At 2M Mediterranean Market (7103 Staples Mills Road, Henrico, Va.), owner Adis Majkovic confirms that Chicago is the place to be for all things Balkan and rakija. We caught up with a friend at Beograd Café in Chicago, where Serbian & Regional Balkan cuisine is dished up alongside one of our favorite new spirits: Zuta Osa “Yellow Wasp.” The Yellow Wasp is slivovitz, a type of Serbian fruit brandy known as "rakija" made specifically from super ripe, high-quality plums, distilled in small 100L tanks and aged in oak barrel. We consumed this rakija throughout the meal and were surprised by how well it went with the shopska salad of tomato, cucumber, onion, and pepper. (45% alc/vol; Distiller: Flores.)

--Brennivin Aquavit (Iceland)
At Nargis Cafe in Brighton Beach, authentic Uzbek cuisine pairs shockingly well with this clear potato distillate from Iceland. Brennivin, whose nickname translates to “Black Death,“ is cut with clean, glacial water and infused with caraway seed to produce a distinctly savory and naturally sweet aquavit. We liked it served with pickled vegetables and crispy fried manti. (40% alc/vol; Distiller: Olgerdin Egill Skallagrimsson.)

--Yeni Raki (Turkey)
Raki, part of Turkey’s tradition for at least 500 years, differs from rakija mentioned previously. At Agora Restaurant in Washington, D.C., a table service with Yeni Raki includes carafes of chilled water and ice, served alongside main course dishes like grilled whole branzino, a European seabass. Yeni Raki is distilled from raisins (raki can also be made from grapes) and, importantly, infused with aniseed. When mixed with water or ice as is standard, the spirit transforms from a clear distillate into a milky white nectar (an effect called louche, similar to what happens with absinthe). (45% alc/vol; Distiller: Mey Icki.)



Finally, we celebrate with a sparkling wine that can be opened by any of your favorite Machine Era wallets, bottle openers, or Key Square. Yep -- that means you can use your Machine Era bottle openers to pop bottles without fear of putting out your grandma‘s eye. We’re keeping it real this year and focusing on one delicious sparkling wine find:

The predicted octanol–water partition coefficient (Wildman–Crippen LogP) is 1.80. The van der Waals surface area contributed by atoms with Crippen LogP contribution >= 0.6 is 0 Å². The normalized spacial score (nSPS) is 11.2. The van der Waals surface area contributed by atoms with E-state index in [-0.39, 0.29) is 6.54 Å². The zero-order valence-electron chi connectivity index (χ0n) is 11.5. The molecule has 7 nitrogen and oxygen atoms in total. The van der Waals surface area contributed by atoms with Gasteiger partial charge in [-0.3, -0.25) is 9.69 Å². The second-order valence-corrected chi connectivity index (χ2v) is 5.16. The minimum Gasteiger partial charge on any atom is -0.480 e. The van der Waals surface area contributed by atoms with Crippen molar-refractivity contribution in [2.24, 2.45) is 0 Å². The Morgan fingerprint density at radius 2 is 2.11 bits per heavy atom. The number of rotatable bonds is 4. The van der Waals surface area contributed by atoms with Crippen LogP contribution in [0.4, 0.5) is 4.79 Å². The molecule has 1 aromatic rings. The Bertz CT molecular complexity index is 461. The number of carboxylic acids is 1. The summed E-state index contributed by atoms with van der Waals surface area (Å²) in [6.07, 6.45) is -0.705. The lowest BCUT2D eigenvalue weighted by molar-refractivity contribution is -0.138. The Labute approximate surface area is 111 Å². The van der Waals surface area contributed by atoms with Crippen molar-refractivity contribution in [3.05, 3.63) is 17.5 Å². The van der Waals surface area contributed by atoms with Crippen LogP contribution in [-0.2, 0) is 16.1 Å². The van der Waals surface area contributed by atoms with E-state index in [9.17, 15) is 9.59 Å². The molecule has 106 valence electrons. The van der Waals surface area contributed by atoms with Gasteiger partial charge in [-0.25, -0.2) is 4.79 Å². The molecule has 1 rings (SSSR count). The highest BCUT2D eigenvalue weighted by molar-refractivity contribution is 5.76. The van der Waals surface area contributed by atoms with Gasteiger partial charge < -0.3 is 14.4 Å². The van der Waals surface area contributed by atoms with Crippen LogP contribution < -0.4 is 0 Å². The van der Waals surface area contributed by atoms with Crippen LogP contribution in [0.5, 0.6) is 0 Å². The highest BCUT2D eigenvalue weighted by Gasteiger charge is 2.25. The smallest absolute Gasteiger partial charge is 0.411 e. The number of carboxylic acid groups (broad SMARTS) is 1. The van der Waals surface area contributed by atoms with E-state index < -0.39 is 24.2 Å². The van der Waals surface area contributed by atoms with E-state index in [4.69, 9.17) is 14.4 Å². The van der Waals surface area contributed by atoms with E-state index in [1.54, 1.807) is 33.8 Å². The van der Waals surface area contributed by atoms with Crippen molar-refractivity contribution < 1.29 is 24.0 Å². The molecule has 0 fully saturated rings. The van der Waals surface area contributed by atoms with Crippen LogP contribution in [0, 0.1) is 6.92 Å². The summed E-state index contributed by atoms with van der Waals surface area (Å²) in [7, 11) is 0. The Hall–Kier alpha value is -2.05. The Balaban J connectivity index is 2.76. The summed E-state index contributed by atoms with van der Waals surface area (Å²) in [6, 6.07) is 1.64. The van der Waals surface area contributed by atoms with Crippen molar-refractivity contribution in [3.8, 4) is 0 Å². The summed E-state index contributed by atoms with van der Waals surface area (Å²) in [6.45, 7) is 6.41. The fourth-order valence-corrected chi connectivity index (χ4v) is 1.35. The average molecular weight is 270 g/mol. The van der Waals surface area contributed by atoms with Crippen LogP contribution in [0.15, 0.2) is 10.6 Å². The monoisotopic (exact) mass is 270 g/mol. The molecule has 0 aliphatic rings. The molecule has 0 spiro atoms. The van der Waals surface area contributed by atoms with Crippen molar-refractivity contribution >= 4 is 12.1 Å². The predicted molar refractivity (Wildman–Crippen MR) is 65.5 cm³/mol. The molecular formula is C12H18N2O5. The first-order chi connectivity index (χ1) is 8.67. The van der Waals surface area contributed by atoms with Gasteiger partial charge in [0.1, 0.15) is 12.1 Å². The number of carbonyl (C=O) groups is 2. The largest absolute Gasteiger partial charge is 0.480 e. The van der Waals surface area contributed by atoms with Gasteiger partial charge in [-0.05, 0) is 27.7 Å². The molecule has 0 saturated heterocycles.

La Bulle du Facteur “Petillant Naturel” ($25)

In July 2010, at Cyrus Restaurant, the Michelin two-star restaurant in Healdsburg, Ca. (closed), I had a bottle of Champagne from producer Ulysse Collin. Very few bottles of sparkling wine can be so bone dry while maintaining the perception of sweetness derived entirely from the texture in and concentration of the wine. It was a great bottle.

Since then, I’ve been on the hunt for a bottle of sparkling wine as good but less costly. A friend at Williams Corner Wine in Charlottesville, Virginia, passed along a bottle of La Bulle du Facteur “Petillant Naturel” from Domaine du Facteur.

La Bulle du Facteur is not a Champagne. It doesn't have a cork. It is made from Chenin Blanc and not even made in the same way Champagne is. It's a "Pet-Nat," or Petillant Naturel, which means that a single fermentation occurs to produce both the wine and the bubbles inside the wine. When the fermentation begins, wine is transferred into the bottle it will be finished within. The result is a softer, lower-pressure sparkling wine. This means more versatility and softer bubbles.

La Bulle du Facteur “Petillant Naturel” happens to be one of the purest, most texturally interesting glasses of sparkling wine I’ve had since 2010, with golden richness, silky edges, and a pure, slightly vegetal, dry finish. It's going to be the best glass of sparkling you’ll have this year.

So, from all of us here at Machine Era, we raise our glass to you and wish the best of celebrations in 2016. To new experiences in 2017. Cheers.
Brad Pace is part sommelier, part writer, and part epicurean guide. He has a passion for good food, good beverages, and good time spent with people. Most importantly to us, he is a strong friend to the Machine Era team.